Industrial Systems fiscal '21. Our sales assumption coming into the year was flat sales in our energy, industrial automation, and simulation and test markets. We also predicted that our medical market would remain strong, albeit down somewhat from the highs we saw in the recent quarters as demand for COVID-related equipment slowed. After one quarter, medical sales were in line with our thinking, up from a year ago, and down from the second half. Although sales into our other three submarkets continued to weaken in the first quarter, we were encouraged by an improving book-to-bill ratio. Therefore, for the full year, our sales assumptions remain unchanged.

Summary guidance. It's been a good start to the year. We have adapted our business practices to live with COVID and our customers, our suppliers and our internal operations continue to function. We managed our way through some efficiency impacts in the first quarter as a result of increased infections across our footprint. The good news is that vaccines are under way. The less good news is that the pace of distribution is slower than we might have hoped. Therefore, we continue to plan for COVID restrictions across our business for the remainder of the fiscal year.

Looking at our five major markets. Defense, space and medical remains strong, industrial continued to soften in the first quarter and our commercial business stabilized relative to the previous six months. This quarter, we allocated our capital to growth, with the acquisition of Genesys in our Aircraft segment. Our overall approach to capital allocation remains unchanged. Our priorities are organic investments, acquisitive growth and return to shareholders with all decisions based on long-term value creation.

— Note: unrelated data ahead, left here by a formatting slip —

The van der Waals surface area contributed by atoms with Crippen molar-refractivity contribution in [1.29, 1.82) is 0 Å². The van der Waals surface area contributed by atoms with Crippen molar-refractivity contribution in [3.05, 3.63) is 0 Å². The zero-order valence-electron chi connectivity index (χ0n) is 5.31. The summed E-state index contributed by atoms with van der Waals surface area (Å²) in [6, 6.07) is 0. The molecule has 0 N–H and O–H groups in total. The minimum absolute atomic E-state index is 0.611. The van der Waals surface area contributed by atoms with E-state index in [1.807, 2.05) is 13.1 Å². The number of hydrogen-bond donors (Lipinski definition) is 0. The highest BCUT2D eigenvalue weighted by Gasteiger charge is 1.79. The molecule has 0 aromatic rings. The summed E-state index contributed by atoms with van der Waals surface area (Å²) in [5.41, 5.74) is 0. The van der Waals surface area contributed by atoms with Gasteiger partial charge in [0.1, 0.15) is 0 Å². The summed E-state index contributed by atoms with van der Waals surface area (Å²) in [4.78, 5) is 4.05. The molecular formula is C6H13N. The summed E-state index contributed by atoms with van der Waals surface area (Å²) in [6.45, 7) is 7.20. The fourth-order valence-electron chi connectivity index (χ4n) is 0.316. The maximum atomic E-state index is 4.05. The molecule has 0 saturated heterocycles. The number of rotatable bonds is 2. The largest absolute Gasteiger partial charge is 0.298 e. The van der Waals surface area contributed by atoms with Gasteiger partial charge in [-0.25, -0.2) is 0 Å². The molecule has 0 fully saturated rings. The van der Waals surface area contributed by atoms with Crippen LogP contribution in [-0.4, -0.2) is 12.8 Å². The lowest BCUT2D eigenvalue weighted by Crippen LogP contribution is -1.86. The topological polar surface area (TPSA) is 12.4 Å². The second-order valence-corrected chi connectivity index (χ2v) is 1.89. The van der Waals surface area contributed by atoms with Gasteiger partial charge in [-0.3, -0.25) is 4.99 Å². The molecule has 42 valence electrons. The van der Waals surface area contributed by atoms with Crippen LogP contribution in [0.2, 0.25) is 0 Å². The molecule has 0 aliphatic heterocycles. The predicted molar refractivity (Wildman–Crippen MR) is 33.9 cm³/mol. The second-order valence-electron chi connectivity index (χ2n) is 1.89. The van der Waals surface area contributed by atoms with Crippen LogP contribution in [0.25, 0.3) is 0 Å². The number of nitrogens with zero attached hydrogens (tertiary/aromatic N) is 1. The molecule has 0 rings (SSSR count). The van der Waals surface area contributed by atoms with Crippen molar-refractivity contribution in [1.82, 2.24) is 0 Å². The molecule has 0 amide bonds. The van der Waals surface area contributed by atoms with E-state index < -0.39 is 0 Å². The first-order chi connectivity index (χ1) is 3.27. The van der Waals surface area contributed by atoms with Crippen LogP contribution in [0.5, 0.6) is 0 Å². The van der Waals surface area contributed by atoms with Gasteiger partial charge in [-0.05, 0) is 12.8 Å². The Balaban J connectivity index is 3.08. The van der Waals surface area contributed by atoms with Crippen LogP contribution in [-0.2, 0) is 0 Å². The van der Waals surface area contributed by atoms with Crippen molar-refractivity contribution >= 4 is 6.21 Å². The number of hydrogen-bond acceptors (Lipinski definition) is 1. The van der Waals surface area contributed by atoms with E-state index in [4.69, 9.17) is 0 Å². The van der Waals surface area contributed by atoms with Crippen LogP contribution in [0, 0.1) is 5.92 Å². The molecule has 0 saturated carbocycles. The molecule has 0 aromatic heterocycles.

As we emerge from COVID over the coming year, we're optimistic that we'll see more acquisition opportunities than in the recent past. The present financial markets are providing easy access to almost free capital, which seems to be driving acquisition prices into the stratosphere. From our perspective, plentiful free money does not change the underlying economics and risks inherent in any acquisition and we intend to remain disciplined in our approach to valuations. Therefore, we remain cautious not to overpay.

As we look to the coming three quarters, we'll continue our hybrid working practices with most of our staff working remotely. Over the last nine months, we've learned how to live with COVID and have reconfigured our business to ensure the company remains strong and that we're in a position to invest in growth.

Looking to the future, we continue to pursue our long-term strategy of technology focus, diverse end markets, strong balance sheet, internal investments and complementary acquisitions.

Now, let me pass it to Jennifer who will provide more color on our cash flow and balance sheet.

Jennifer Walter -- Vice President and Chief Financial Officer